11 tn Heb “your arrows are sharp – peoples beneath you fall – in the heart of the enemies of the king.” The choppy style reflects the poet’s excitement.
12 sn The king’s throne here symbolizes his rule.
13 tn Or “forever and ever.”
sn O God. The king is clearly the addressee here, as in vv. 2-5 and 7-9. Rather than taking the statement at face value, many prefer to emend the text because the concept of deifying the earthly king is foreign to ancient Israelite thinking (cf. NEB “your throne is like God’s throne, eternal”). However, it is preferable to retain the text and take this statement as another instance of the royal hyperbole that permeates the royal psalms. Because the Davidic king is God’s vice-regent on earth, the psalmist addresses him as if he were God incarnate. God energizes the king for battle and accomplishes justice through him. A similar use of hyperbole appears in Isa 9:6, where the ideal Davidic king of the eschaton is given the title “Mighty God” (see the note on this phrase there). Ancient Near Eastern art and literature picture gods training kings for battle, bestowing special weapons, and intervening in battle. According to Egyptian propaganda, the Hittites described Rameses II as follows: “No man is he who is among us, It is Seth great-of-strength, Baal in person; Not deeds of man are these his doings, They are of one who is unique” (see Miriam Lichtheim, Ancient Egyptian Literature, 2:67). Ps 45:6 and Isa 9:6 probably envision a similar kind of response when friends and foes alike look at the Davidic king in full battle regalia. When the king’s enemies oppose him on the battlefield, they are, as it were, fighting against God himself.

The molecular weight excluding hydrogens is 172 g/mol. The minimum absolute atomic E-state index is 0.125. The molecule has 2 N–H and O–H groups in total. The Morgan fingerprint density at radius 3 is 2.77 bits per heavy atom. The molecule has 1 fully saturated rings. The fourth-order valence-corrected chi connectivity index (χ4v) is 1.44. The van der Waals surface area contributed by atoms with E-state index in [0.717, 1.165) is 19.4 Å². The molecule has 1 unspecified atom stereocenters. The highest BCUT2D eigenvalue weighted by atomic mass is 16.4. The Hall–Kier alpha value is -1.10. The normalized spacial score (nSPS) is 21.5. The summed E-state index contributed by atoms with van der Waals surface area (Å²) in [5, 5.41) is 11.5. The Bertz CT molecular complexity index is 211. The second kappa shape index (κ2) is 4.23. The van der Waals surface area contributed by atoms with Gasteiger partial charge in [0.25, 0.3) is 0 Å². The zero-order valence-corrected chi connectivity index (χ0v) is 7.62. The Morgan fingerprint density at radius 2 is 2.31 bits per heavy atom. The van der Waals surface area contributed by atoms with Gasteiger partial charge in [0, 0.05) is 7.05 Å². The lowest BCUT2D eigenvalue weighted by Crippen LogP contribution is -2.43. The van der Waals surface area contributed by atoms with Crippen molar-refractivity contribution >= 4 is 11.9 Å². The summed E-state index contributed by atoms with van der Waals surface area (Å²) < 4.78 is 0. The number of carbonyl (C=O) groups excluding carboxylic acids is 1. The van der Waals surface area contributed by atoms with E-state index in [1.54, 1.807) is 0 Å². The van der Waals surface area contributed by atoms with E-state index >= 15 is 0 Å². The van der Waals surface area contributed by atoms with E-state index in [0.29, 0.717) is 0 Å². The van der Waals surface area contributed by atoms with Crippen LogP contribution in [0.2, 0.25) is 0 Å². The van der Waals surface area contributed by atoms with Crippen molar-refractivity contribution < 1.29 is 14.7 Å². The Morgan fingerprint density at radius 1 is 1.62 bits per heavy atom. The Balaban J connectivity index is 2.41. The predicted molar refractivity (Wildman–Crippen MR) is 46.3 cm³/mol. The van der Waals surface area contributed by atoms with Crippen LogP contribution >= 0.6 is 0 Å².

14 sn The king’s scepter symbolizes his royal authority.
15 sn To love justice means to actively promote it.
16 sn To hate evil means to actively oppose it.
17 tn For other examples of the repetition of Elohim, “God,” see Pss 43:4; 48:8, 14; 50:7; 51:14; 67:7. Because the name Yahweh (“
18 sn Anointed you. When read in the light of the preceding context, the anointing is most naturally taken as referring to the king’s coronation. However, the following context (vv. 8-9) focuses on the wedding ceremony, so some prefer to see this anointing as part of the king’s preparations for the wedding celebration. Perhaps the reference to his anointing at his coronation facilitates the transition to the description of the wedding, for the king was also anointed on this occasion.
19 sn The phrase oil of joy alludes to the fact that the coronation of the king, which was ritually accomplished by anointing his head with olive oil, was a time of great celebration and renewed hope. (If one understands the anointing in conjunction with the wedding ceremony, the “joy” would be that associated with the marriage.) The phrase “oil of joy” also appears in Isa 61:3, where mourners are granted “oil of joy” in conjunction with their deliverance from oppression.
20 tn Heb “from your companions.” The “companions” are most naturally understood as others in the royal family or, more generally, as the king’s countrymen.